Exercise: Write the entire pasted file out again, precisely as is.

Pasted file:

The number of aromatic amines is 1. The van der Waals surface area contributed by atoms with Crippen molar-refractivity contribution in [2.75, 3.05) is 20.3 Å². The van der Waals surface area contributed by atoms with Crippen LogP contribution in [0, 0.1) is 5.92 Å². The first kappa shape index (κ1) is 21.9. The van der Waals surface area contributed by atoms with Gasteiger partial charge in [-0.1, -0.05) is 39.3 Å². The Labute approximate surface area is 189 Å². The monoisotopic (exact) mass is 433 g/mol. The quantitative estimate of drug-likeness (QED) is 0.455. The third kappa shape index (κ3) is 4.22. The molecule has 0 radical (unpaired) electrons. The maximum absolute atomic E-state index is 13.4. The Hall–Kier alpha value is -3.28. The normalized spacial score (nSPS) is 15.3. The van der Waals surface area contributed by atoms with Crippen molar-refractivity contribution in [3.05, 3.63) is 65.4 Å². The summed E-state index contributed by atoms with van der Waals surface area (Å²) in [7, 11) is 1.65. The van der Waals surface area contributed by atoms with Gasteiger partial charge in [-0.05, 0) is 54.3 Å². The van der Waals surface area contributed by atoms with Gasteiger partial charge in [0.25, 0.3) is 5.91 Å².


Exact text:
The number of aromatic amines is 1. The van der Waals surface area contributed by atoms with Crippen molar-refractivity contribution in [2.75, 3.05) is 20.3 Å². The van der Waals surface area contributed by atoms with Crippen LogP contribution in [0, 0.1) is 5.92 Å². The first kappa shape index (κ1) is 21.9. The van der Waals surface area contributed by atoms with Gasteiger partial charge in [-0.1, -0.05) is 39.3 Å². The Labute approximate surface area is 189 Å². The monoisotopic (exact) mass is 433 g/mol. The quantitative estimate of drug-likeness (QED) is 0.455. The third kappa shape index (κ3) is 4.22. The molecule has 0 radical (unpaired) electrons. The maximum absolute atomic E-state index is 13.4. The Hall–Kier alpha value is -3.28. The normalized spacial score (nSPS) is 15.3. The van der Waals surface area contributed by atoms with Crippen molar-refractivity contribution in [3.05, 3.63) is 65.4 Å². The summed E-state index contributed by atoms with van der Waals surface area (Å²) in [7, 11) is 1.65. The van der Waals surface area contributed by atoms with Gasteiger partial charge in [-0.05, 0) is 54.3 Å². The van der Waals surface area contributed by atoms with Gasteiger partial charge in [0.25, 0.3) is 5.91 Å².